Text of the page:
Dear Neev Community,
Reading is a pillar of development at Neev for many reasons. Readers are better prepared for a world that changes every day. Readers are more able to find and learn about something they need to know. Reading is a form of travel that expands the surface area of your mind. But the most important reason is that small differences become big differences over time; the lasting impact of the distance between a reader and a non-reader is evident in our classrooms (particularly our older ones). Learn to read-read to learn builds life-long learning skills like nothing else does.
Neev tries to develop this in three ways. First is reading@school, which is a quiet celebration and getting deeper as we grow older. Second is reading@home, which is nudged by book lists, library visits, and homework based on books. The third is Litfest@Neev with its explosion of author events, discussions, book prize, and book market place.

Our in-school reading – so far most successful in PYP – comes from the enhanced efforts of our library and teaching teams. In-class reading has stepped up; novel studies have grown 2.5x, adding new genres/titles and some Indian authors; class libraries, student reading conferences, daily read-alouds and USSR (uninterrupted silent sustained reading) time are building stronger readers. The library is developing as a hub of learning; an ever-increasing collection of literature – bridge titles, new titles/genres – is taken further with making the library more engaging, focus on authors and themes, and events like the recent world-read aloud day where 30 parents – moms and dads!! – joined hands with teachers. The MYP reading is also growing, but more quietly; avid readers are accessing the enhanced collections more, but we need to do more with the reluctant readers.
NLF has learned that a children’s litfest is an intellectual buffet for parents, children, and teachers. NLF also recognizes that the world of reading is changing in many ways:
– The stories of today have different plots, language, themes, formats, and genres
– The information age means the pace of writing has changed; stories are shorter, messages often quicker and arguably more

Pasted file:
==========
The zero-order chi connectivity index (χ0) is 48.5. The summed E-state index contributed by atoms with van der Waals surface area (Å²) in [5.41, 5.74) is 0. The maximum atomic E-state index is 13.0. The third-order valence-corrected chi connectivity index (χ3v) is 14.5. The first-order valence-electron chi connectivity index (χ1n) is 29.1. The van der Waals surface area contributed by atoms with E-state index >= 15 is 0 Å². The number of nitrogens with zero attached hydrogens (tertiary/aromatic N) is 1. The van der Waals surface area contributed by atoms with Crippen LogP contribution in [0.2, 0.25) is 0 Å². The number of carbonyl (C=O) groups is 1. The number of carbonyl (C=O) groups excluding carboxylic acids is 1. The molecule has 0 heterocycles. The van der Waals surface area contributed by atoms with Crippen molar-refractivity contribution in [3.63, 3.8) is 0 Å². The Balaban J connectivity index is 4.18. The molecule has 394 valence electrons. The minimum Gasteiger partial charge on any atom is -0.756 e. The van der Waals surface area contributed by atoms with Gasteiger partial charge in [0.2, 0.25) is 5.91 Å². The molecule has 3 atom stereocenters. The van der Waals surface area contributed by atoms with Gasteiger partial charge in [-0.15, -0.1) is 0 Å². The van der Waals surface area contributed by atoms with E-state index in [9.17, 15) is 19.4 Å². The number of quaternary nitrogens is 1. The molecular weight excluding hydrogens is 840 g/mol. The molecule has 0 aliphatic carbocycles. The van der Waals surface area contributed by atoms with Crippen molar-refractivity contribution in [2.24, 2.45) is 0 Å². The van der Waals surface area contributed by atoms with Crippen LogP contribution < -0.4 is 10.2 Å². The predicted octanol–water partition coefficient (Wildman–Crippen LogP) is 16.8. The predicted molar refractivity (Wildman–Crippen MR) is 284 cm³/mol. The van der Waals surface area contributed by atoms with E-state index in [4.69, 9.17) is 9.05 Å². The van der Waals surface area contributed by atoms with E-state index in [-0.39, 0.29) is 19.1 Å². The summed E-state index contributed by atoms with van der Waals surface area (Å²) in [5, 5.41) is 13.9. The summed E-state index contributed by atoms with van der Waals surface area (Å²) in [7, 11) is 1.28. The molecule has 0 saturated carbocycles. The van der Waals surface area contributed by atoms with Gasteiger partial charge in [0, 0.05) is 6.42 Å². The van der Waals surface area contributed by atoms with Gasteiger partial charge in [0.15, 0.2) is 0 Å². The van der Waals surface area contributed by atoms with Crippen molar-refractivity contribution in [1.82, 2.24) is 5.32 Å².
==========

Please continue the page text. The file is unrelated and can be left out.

powerful
– The pace of reading has changed; stories travel around the world and move faster
– There is no paradox between stories being more globally owned and the increasing importance of Identity i.e. ‘missing stories’ are
missed more
– The digital revolution understands the bi-literate brain as different from the text reading one, in structure, function and affective development

– Images in books are no longer supporting text, but a different medium of communication in itself, creating another kind of bi-literate ‘reader’

NLF 3.0 aims to synthesize this with Indian writers experimenting with the changing world of stories and International writers that up the standard. Three large themes for deep conversations are – The Futurist (Consciousness awakening – AI, Conflicts, Dystopia as a
commentary on where we are headed, Taming the modern beast), Learn / Unlearn from History (How missing stories impact perspective, Revisionist history, etc. ), and Reading (Digital brain Vs Text brain, Visual communication vs Text, Changing language complexity and its impact, etc.). We will also continue the short interactive sessions, building on last years feedback from kids, parents, authors, illustrators, and librarians, on our ‘Circus tent’ sessions.
With an aim of extending NLF 3.0 beyond the two days, we are imagining weekend author curated walks on nature, history, adventure, mobile reading in shared community spaces, etc…..still thinking…we have aspirations towards this, but we’d love to hear your thoughts.
Neev Children’s Book Award 2019 has kicked off; starting early, we will also build children’s voices into the Book prizes.
We must take cognition of what is not working too. Gender focus in publishing is not changing – boys reading lesser than girls, which research shows impacts reading and writing scores. While repercussions are still emerging, workplaces are changing finally. 50
percent of new lawyers are women, and increasingly so for doctors and engineers. History has long shadows, but the arc of history bends towards justice even if it takes longer than we would like to think. Change should always be measured at the margins; look at
flow, rather than at stock – the gender ratios in intellectual careers is a definite trend. How are we preparing our children? How can we flip them all to being avid readers…to being life-long learners?
Someone at Neev said to me ‘I can confidently say that the Neev parent cohort is on average aligned with the focus on reading. And even if they aren’t, you are nudging us to think about it’. Our hope lies in the aspirations of our kids and the dedication of our parent
community.
Basically, our one goal is – get everybody reading more! So pick up that book. Read to kids. Read with kids. Reading is a modeled habit. Reading is the only deceptively solitary habit that is completely social. Focus on what kids are reading; the what, why and how matter as much as how much they are reading. One of my favorite quotes is an author who imagines heaven as some kind of library; Now I’m off to read!

Kavita Gupta Sabharwal
Founder & Managing Trustee
Acting Head of School

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